Next week the talk of the Android(s goog) world is likely to be Samsung’s new Galaxy S III, but this week kicked off with a $399 Galaxy Nexus. The GSM handset — which works on both T-Mobile’s and AT&T’s(s t) voice and data networks — is now available directly from Google. The company added a new Devices tab to the Google Play website where people can purchase the Android 4.0 smartphone.
Google attempted direct smartphone sales in January of 2010 with its Nexus One phone, but the effort wasn’t a raging success in the U.S. where carriers have the upper hand. The operators pay a large portion of the device cost directly to the handset maker and then make up the difference (and more) in lengthy voice and data plan contracts. Google has no wireless service to offer, so at that time, the $529 Nexus One was typically bought by geeks such as myself. (I still have the phone and I certainly got my money’s worth out of it.)
At $399, the Galaxy Nexus might gain a little more traction with mainstream consumers, but it’s likely that the same geeks interested in the prior model are the bigger audience. The phone appeals because of it’s dual-network capability, pure Android 4.0 experience and — perhaps most importantly — isn’t controlled by the carriers. Google will push software updates direct to the GSM Galaxy Nexus, meaning they’ll be sent quicker as there is no carrier testing or customization involved. The phone also includes Google Wallet pre-installed; notable as Verizon’s(s vz)(s vod) Galaxy Nexus handset doesn’t support the service.
While folks debate if the Nexus is a good deal at $399, another debate is rising: Will Microsoft(s msft) be successful with its Metro UI? The answer to that question could affect Android device sales in the future. Microsoft is following Apple’s(s aapl) lead with a more consistent user experience between traditional and mobile computing.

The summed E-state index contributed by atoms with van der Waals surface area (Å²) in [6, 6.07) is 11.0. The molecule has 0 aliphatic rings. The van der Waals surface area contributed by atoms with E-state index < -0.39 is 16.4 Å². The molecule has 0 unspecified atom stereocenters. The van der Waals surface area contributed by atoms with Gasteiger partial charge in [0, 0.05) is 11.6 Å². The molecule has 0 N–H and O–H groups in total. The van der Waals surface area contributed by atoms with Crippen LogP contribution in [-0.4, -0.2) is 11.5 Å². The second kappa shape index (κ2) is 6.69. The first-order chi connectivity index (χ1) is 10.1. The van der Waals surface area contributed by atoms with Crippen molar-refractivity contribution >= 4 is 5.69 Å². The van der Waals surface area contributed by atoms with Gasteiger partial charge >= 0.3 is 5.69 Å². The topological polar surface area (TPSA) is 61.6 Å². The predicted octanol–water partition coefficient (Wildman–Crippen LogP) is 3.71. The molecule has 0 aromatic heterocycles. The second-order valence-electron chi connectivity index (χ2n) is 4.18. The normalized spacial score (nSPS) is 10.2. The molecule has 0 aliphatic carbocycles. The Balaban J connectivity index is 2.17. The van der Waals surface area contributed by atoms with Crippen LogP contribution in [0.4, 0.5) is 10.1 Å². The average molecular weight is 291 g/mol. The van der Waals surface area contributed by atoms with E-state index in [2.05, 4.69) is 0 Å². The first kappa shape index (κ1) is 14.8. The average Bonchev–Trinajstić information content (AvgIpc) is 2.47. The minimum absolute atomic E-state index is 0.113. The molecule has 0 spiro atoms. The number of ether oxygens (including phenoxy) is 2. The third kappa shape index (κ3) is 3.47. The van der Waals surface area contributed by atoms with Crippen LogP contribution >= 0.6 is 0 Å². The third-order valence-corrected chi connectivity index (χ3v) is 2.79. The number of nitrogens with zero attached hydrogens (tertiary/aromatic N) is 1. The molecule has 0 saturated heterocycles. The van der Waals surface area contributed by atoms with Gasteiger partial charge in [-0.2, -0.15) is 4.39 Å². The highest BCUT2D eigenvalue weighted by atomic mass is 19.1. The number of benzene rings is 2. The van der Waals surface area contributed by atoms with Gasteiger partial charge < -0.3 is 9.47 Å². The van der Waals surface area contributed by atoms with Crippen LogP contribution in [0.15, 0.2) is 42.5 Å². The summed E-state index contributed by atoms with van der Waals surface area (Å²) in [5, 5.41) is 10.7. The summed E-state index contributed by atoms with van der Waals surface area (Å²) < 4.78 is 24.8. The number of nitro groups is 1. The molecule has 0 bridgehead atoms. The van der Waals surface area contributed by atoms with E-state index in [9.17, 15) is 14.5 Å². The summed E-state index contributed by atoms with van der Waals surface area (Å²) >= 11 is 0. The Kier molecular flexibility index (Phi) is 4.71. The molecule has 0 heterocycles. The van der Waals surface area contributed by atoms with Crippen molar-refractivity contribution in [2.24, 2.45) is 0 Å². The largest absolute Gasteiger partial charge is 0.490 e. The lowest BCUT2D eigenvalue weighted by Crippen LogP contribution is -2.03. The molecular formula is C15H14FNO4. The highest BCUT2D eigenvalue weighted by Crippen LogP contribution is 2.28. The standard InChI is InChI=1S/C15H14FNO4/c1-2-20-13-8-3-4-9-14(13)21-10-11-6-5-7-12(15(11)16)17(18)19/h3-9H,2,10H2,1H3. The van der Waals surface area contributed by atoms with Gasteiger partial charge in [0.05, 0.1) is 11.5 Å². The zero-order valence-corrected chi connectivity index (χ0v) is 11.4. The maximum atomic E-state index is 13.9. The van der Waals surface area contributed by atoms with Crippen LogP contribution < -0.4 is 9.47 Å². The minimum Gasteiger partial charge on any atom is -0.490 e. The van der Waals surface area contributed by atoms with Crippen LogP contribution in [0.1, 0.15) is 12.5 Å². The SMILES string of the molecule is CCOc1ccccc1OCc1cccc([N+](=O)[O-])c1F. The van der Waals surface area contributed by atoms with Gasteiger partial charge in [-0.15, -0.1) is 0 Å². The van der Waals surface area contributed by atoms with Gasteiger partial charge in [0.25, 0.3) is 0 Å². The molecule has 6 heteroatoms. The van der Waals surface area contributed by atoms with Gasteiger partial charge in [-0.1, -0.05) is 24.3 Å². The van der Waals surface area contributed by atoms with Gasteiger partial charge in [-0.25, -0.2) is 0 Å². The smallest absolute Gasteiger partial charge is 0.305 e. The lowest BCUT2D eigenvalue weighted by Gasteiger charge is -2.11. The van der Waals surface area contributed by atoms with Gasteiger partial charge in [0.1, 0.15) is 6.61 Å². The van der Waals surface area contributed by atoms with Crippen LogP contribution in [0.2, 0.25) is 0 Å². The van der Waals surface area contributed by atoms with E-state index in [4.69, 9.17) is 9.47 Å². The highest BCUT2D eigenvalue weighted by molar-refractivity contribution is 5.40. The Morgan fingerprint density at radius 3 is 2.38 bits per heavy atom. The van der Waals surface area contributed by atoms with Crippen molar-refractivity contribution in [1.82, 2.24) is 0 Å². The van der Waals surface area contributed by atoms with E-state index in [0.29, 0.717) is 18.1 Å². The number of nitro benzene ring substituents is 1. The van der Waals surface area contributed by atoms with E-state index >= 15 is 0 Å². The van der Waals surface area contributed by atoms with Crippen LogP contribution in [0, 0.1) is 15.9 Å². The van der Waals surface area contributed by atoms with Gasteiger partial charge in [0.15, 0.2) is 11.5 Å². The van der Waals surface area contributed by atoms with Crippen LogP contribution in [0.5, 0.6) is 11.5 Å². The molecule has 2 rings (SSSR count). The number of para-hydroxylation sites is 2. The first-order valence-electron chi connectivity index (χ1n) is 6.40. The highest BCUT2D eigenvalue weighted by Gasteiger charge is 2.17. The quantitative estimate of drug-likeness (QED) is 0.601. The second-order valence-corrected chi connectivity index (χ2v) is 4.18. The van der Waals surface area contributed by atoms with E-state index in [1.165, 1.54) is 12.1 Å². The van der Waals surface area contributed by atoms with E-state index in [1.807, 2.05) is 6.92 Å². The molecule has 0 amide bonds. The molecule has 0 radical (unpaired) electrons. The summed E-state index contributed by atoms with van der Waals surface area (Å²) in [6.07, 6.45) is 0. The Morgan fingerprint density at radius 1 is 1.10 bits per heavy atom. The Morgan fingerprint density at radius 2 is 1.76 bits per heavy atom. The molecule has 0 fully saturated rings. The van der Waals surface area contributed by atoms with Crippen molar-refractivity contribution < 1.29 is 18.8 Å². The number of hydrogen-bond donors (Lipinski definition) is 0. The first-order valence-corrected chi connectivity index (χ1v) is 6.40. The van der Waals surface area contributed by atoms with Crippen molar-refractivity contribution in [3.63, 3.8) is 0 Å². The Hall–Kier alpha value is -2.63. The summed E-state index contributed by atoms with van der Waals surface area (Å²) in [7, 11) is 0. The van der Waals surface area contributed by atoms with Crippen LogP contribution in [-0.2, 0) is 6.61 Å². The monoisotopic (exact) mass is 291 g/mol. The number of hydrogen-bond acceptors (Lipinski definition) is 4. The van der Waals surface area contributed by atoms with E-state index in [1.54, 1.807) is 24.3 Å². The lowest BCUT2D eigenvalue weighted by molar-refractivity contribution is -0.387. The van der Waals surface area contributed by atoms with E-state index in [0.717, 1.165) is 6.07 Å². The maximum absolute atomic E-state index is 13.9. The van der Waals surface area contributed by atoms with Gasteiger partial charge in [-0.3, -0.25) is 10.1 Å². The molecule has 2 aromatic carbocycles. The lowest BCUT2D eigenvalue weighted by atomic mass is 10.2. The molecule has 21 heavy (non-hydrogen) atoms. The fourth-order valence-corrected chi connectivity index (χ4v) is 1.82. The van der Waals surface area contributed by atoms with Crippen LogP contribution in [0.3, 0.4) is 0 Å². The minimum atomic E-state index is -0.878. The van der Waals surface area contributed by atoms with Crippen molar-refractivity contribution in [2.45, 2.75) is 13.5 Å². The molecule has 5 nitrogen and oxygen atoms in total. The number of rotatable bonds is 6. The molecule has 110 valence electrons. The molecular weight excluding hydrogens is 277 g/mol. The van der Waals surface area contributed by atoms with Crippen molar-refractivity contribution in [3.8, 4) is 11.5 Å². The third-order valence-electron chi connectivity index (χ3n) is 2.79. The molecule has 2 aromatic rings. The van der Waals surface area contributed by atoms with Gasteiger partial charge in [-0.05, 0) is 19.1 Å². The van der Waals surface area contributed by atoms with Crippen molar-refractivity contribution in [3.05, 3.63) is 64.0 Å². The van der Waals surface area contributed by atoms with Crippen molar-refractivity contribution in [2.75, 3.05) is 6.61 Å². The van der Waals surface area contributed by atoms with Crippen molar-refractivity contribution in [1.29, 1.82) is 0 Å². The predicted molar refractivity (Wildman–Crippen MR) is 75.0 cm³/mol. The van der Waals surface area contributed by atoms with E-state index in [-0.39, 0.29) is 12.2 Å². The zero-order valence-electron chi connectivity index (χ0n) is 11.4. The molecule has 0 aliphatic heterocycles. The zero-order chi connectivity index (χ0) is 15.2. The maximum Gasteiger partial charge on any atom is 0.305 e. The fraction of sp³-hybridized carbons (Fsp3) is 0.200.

Apple is bringing iOS elements and mobile data into Mac OS X while Microsoft is using the Metro UI — first seen on Windows Phone — to Windows 8. That could create a halo-like effect for Windows users who turn to Windows Phone in lieu of Android. Google still has an opportunity to merge systems of its own: ChromeOS is still maturing and Google could work to do some merging between it and Android. I’ll be looking to Google’s I/O developer conference next month to look for clues that might suggest just such a strategy.
Speaking of strategy, Amazon’s(s amzn) seems to be working well when it comes to Android. The Kindle Fire is reportedly outselling all other Android tablets combined. That’s an amazing feat for a device that’s roughly 6 months old.
The data hit this week from ComScore, with Amazon accounting for an estimated 54.4 percent of all Android tablet sales in the U.S. Part of the reason has to be the low $199 cost, while another is the lack of a monthly data plan needed, since the Kindle Fire is a Wi-Fi only device. And the range of easy-to-access content is a another likely factor. It may not be a pure tablet to some, but for many, the Kindle Fire is the only Android tablet they need.